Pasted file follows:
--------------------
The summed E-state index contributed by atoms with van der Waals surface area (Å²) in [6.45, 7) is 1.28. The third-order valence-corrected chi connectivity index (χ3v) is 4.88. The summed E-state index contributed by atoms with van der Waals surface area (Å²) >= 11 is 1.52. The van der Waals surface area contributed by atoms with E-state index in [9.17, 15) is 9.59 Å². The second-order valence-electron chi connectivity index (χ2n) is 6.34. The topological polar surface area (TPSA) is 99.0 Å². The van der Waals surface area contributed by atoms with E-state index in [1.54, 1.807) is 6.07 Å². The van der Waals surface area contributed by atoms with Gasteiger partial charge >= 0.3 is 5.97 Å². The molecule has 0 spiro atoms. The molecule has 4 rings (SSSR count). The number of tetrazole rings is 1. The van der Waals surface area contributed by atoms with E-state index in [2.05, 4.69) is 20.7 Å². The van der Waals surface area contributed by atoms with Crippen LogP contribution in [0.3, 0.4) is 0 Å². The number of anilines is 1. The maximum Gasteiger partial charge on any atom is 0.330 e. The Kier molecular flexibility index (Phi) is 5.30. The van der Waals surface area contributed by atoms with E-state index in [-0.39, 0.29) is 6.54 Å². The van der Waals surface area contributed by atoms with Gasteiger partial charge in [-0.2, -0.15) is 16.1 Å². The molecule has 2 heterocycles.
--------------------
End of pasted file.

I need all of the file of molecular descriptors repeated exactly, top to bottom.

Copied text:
The summed E-state index contributed by atoms with van der Waals surface area (Å²) in [6.45, 7) is 1.28. The third-order valence-corrected chi connectivity index (χ3v) is 4.88. The summed E-state index contributed by atoms with van der Waals surface area (Å²) >= 11 is 1.52. The van der Waals surface area contributed by atoms with E-state index in [9.17, 15) is 9.59 Å². The second-order valence-electron chi connectivity index (χ2n) is 6.34. The topological polar surface area (TPSA) is 99.0 Å². The van der Waals surface area contributed by atoms with E-state index in [1.54, 1.807) is 6.07 Å². The van der Waals surface area contributed by atoms with Gasteiger partial charge >= 0.3 is 5.97 Å². The molecule has 0 spiro atoms. The molecule has 4 rings (SSSR count). The number of tetrazole rings is 1. The van der Waals surface area contributed by atoms with E-state index in [2.05, 4.69) is 20.7 Å². The van der Waals surface area contributed by atoms with Crippen LogP contribution in [0.3, 0.4) is 0 Å². The number of anilines is 1. The maximum Gasteiger partial charge on any atom is 0.330 e. The Kier molecular flexibility index (Phi) is 5.30. The van der Waals surface area contributed by atoms with E-state index in [-0.39, 0.29) is 6.54 Å². The van der Waals surface area contributed by atoms with Gasteiger partial charge in [-0.2, -0.15) is 16.1 Å². The molecule has 2 heterocycles.